The Andromeda galaxy M31 is the nearest archetypical spiral galaxy from our Milky Way. At 2.5 million light years, it serves as one of the best astrophysical laboratories for the studies of the physical and astrophysical processes that govern the morphology, kinematics and chemistry, as well as the formation and evolution of galaxies. Massive stellar clusters, including those young massive clusters and globular clusters, in M31 are excellent tracers for the studies of the formation and evolution of M31 itself. This work has just been accepted by the Astronomy and Astrophysics.
Fig. 1: The image of M31 (Credit: NASA)
Recently, Shoucheng Wang and Prof. Jun Ma from National Astronomical Observatories of CAS (NAOC), and Dr. Bingqiu Chen from Yunnan University have constructed a catalogue of 346 M31 clusters observed by LAMOST. By combining the information of the LAMOST spectra and the multi-band photometry, they developed a new algorithm to estimate the metallicities and ages of these clusters. The new method can break the degeneracy between the young metal-rich and old metal-poor clusters. Ages of ～ 30 catalogued clusters and metallicities of ～ 40 sources are derived for the first time. This provides reliable data support for further studies of stellar evolution and galaxies formation and evolution.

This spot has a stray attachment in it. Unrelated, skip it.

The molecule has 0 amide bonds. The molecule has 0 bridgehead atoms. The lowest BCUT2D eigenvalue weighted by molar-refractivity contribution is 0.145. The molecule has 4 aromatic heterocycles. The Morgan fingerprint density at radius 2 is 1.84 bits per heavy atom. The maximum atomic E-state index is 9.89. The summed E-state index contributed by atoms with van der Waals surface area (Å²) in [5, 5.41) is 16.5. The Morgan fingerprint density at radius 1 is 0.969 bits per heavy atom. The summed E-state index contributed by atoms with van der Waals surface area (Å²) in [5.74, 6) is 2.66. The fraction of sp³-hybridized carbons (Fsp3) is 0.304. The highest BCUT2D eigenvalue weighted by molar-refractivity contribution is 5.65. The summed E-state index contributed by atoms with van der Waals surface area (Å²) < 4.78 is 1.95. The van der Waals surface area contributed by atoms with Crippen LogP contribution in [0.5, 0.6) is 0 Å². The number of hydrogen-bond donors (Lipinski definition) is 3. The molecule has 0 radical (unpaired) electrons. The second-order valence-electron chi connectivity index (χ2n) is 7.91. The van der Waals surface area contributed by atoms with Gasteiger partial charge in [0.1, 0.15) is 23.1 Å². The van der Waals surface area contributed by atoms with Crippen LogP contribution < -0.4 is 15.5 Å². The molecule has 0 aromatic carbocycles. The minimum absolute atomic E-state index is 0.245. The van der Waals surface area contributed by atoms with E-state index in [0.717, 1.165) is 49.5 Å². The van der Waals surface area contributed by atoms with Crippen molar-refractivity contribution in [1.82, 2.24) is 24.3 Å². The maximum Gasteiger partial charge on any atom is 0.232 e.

The following Figure 2 displays the relationship between the yielded metallicities and the ages of the sample clusters. Visually the metallicity distribution of M31 old clusters has two peaks but not clearly bimodal.
Fig. 2: Metallicities Vs ages of the 346 sample clusters. (Credit by Bingqiu Chen)
This paper can be accessed at https://ui.adsabs.harvard.edu/abs/2020arXiv201111853W/abstract.
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